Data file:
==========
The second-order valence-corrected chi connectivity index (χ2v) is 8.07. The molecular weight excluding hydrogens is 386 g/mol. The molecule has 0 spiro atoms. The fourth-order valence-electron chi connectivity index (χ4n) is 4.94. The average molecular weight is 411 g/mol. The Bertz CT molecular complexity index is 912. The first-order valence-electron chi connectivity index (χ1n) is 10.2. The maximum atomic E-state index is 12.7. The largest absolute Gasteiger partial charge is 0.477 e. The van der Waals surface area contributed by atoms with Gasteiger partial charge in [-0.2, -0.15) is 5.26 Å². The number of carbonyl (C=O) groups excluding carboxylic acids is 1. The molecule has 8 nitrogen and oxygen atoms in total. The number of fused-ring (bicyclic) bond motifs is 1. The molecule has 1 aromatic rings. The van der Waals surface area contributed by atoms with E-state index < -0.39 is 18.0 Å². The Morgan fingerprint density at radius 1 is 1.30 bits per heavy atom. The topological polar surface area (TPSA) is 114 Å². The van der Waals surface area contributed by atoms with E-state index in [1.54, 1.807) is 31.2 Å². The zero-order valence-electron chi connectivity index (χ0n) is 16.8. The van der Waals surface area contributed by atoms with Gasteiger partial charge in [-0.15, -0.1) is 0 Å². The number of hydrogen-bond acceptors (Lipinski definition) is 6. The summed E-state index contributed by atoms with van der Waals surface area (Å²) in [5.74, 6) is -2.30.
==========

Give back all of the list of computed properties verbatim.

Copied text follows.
The second-order valence-corrected chi connectivity index (χ2v) is 8.07. The molecular weight excluding hydrogens is 386 g/mol. The molecule has 0 spiro atoms. The fourth-order valence-electron chi connectivity index (χ4n) is 4.94. The average molecular weight is 411 g/mol. The Bertz CT molecular complexity index is 912. The first-order valence-electron chi connectivity index (χ1n) is 10.2. The maximum atomic E-state index is 12.7. The largest absolute Gasteiger partial charge is 0.477 e. The van der Waals surface area contributed by atoms with Gasteiger partial charge in [-0.2, -0.15) is 5.26 Å². The number of carbonyl (C=O) groups excluding carboxylic acids is 1. The molecule has 8 nitrogen and oxygen atoms in total. The number of fused-ring (bicyclic) bond motifs is 1. The molecule has 1 aromatic rings. The van der Waals surface area contributed by atoms with E-state index < -0.39 is 18.0 Å². The Morgan fingerprint density at radius 1 is 1.30 bits per heavy atom. The topological polar surface area (TPSA) is 114 Å². The van der Waals surface area contributed by atoms with E-state index in [1.54, 1.807) is 31.2 Å². The zero-order valence-electron chi connectivity index (χ0n) is 16.8. The van der Waals surface area contributed by atoms with Gasteiger partial charge in [-0.15, -0.1) is 0 Å². The number of hydrogen-bond acceptors (Lipinski definition) is 6. The summed E-state index contributed by atoms with van der Waals surface area (Å²) in [5.74, 6) is -2.30.